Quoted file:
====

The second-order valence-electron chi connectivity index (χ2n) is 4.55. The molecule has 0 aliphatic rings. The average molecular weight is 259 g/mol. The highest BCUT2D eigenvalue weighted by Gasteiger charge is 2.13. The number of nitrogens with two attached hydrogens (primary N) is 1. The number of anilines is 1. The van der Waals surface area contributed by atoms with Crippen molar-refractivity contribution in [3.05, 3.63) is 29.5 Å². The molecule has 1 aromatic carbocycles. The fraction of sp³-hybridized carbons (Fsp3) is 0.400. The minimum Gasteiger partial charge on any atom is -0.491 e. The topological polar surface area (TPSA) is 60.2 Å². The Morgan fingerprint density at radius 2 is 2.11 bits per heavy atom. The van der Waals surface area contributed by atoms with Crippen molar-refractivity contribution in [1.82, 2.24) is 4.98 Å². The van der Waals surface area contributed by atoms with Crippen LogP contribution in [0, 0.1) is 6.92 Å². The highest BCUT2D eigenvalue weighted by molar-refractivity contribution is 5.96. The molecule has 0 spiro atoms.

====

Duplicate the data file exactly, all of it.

The second-order valence-electron chi connectivity index (χ2n) is 4.55. The molecule has 0 aliphatic rings. The average molecular weight is 259 g/mol. The highest BCUT2D eigenvalue weighted by Gasteiger charge is 2.13. The number of nitrogens with two attached hydrogens (primary N) is 1. The number of anilines is 1. The van der Waals surface area contributed by atoms with Crippen molar-refractivity contribution in [3.05, 3.63) is 29.5 Å². The molecule has 1 aromatic carbocycles. The fraction of sp³-hybridized carbons (Fsp3) is 0.400. The minimum Gasteiger partial charge on any atom is -0.491 e. The topological polar surface area (TPSA) is 60.2 Å². The Morgan fingerprint density at radius 2 is 2.11 bits per heavy atom. The van der Waals surface area contributed by atoms with Crippen molar-refractivity contribution in [1.82, 2.24) is 4.98 Å². The van der Waals surface area contributed by atoms with Crippen LogP contribution in [0, 0.1) is 6.92 Å². The highest BCUT2D eigenvalue weighted by molar-refractivity contribution is 5.96. The molecule has 0 spiro atoms.